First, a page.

Re: Remove cdrtools
On 17-Aug-06, 23:33 (CDT), Peter Samuelson <firstname.lastname@example.org> wrote:
> [Steve Greenland]
> > By "autoconf related problems" I mean things like it suddenly
> > deciding it's running a cross compiler, or that stdlib.h is
> > missing. A lot of this kind of stuff could be improved by simply
> > SHOWING ME THE FSCKING ERROR MESSAGES, rather than just checking the
> > return code and guessing.
> Too bad autoconf doesn't keep a log of everything configure does.
>  In case you missed it, it's called 'config.log'.
Amazingly enough, I knew about this.
>From an apache2 config.log, just 'cause it's the first one I found:
configure:2533: checking whether gcc accepts -g
configure:2565: checking how to run the C preprocessor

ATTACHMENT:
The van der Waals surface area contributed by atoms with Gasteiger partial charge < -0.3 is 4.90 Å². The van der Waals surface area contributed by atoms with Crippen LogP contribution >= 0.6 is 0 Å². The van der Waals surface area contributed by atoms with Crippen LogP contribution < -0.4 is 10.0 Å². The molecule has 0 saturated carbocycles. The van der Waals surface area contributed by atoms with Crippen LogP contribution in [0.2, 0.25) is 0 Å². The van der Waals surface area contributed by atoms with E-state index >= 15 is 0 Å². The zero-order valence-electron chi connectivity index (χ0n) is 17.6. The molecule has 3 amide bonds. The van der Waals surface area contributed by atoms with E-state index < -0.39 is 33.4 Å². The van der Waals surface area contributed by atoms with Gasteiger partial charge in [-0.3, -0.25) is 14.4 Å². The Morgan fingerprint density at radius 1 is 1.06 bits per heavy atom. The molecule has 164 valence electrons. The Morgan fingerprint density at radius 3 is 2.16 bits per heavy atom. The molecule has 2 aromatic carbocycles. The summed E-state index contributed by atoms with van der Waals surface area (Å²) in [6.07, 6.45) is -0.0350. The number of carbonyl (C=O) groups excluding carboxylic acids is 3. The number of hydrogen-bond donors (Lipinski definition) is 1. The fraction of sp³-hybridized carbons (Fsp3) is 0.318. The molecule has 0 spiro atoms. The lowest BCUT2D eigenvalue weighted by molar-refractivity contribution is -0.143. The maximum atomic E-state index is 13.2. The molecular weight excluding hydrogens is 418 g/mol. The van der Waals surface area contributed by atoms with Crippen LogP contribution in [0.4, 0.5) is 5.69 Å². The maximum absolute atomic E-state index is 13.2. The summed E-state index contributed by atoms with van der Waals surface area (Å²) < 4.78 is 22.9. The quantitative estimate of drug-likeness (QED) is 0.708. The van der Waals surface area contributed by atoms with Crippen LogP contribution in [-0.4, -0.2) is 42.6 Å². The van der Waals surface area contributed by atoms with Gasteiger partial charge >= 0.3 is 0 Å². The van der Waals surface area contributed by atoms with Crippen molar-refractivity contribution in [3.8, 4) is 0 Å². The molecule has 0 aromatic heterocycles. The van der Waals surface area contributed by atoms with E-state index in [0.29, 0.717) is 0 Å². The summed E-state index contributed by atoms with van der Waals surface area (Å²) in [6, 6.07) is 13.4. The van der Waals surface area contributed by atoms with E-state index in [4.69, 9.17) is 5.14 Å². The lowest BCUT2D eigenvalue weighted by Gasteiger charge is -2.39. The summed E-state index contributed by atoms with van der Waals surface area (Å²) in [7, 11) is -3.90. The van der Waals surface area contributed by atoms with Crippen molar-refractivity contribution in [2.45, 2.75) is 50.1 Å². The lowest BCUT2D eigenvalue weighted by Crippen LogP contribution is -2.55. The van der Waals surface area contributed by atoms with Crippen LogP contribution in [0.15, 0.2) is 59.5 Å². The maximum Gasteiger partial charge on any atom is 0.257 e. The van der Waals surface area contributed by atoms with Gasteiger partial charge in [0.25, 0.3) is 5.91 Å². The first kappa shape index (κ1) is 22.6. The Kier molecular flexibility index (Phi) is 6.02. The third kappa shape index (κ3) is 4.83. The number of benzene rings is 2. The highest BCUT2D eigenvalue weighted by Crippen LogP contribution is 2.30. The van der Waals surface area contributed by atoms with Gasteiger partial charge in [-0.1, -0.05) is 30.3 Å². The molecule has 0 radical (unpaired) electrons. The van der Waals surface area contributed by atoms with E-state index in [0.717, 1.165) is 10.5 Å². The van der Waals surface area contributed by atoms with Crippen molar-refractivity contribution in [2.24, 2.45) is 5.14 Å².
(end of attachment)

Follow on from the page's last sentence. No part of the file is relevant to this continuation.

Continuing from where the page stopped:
configure:2966: checking for rm
configure:3003: checking for mawk
configure:3044: checking for a BSD compatible install
configure:3097: checking whether ln -s works
configure:3126: checking for ranlib
configure:3192: checking for AIX
configure:3216: checking for POSIXized ISC
configure:3238: checking for minix/config.h
configure:3291: checking for ANSI C header files
configure:3409: checking for string.h
configure:3409: checking for limits.h
configure:3409: checking for unistd.h
configure:3409: checking for sys/socket.h
configure:3409: checking for pwd.h
configure:3409: checking for grp.h
No sign of what it actually did, no sign of whether the answer was
yes or no. Yes, there is some stuff in there. But not always enough.
Sometimes it spits out what the compile command was, and the code used,
and sometimes it doesn't.
Hmmm, why is it checking for "string.h" and "limits.h" after it has
already checked for "ANSI C header files"?
Well, this has devolved into a "Yes it is"/"No it isn't" kind of
argument, and maybe that's all it can be: I don't like the autotools,
because of my particular experiences with them, and others do, because
of their particular experiences.
The irony is that Bill Gates claims to be making a stable operating
system and Linus Torvalds claims to be trying to take over the
world. -- seen on the net